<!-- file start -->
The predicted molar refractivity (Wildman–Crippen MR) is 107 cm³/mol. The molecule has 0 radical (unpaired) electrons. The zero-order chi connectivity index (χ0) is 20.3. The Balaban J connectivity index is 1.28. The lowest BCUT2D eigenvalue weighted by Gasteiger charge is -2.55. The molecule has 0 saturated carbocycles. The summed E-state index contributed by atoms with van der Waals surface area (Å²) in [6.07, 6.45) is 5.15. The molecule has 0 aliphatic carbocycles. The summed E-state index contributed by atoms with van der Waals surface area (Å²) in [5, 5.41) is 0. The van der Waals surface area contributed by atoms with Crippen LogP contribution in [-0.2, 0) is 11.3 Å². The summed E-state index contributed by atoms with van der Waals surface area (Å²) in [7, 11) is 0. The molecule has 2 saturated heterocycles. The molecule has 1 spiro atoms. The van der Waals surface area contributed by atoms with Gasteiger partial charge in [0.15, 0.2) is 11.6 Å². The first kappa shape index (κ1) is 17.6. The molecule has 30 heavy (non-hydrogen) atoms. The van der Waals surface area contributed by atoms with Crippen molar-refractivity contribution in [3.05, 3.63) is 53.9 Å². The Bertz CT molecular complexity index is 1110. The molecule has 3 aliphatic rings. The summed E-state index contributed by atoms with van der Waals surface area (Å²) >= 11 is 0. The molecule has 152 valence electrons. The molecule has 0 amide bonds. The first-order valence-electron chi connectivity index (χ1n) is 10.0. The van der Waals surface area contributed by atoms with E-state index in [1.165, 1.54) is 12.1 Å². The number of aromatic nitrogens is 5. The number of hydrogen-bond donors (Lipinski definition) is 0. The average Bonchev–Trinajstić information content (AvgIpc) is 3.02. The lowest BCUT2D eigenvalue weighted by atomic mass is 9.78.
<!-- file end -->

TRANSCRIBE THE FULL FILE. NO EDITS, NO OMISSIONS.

The predicted molar refractivity (Wildman–Crippen MR) is 107 cm³/mol. The molecule has 0 radical (unpaired) electrons. The zero-order chi connectivity index (χ0) is 20.3. The Balaban J connectivity index is 1.28. The lowest BCUT2D eigenvalue weighted by Gasteiger charge is -2.55. The molecule has 0 saturated carbocycles. The summed E-state index contributed by atoms with van der Waals surface area (Å²) in [6.07, 6.45) is 5.15. The molecule has 0 aliphatic carbocycles. The summed E-state index contributed by atoms with van der Waals surface area (Å²) in [5, 5.41) is 0. The van der Waals surface area contributed by atoms with Crippen LogP contribution in [-0.2, 0) is 11.3 Å². The summed E-state index contributed by atoms with van der Waals surface area (Å²) in [7, 11) is 0. The molecule has 2 saturated heterocycles. The molecule has 1 spiro atoms. The van der Waals surface area contributed by atoms with Gasteiger partial charge in [0.15, 0.2) is 11.6 Å². The first kappa shape index (κ1) is 17.6. The molecule has 30 heavy (non-hydrogen) atoms. The van der Waals surface area contributed by atoms with Crippen molar-refractivity contribution in [3.05, 3.63) is 53.9 Å². The Bertz CT molecular complexity index is 1110. The molecule has 3 aliphatic rings. The summed E-state index contributed by atoms with van der Waals surface area (Å²) >= 11 is 0. The molecule has 152 valence electrons. The molecule has 0 amide bonds. The first-order valence-electron chi connectivity index (χ1n) is 10.0. The van der Waals surface area contributed by atoms with E-state index in [1.165, 1.54) is 12.1 Å². The number of aromatic nitrogens is 5. The number of hydrogen-bond donors (Lipinski definition) is 0. The average Bonchev–Trinajstić information content (AvgIpc) is 3.02. The lowest BCUT2D eigenvalue weighted by atomic mass is 9.78.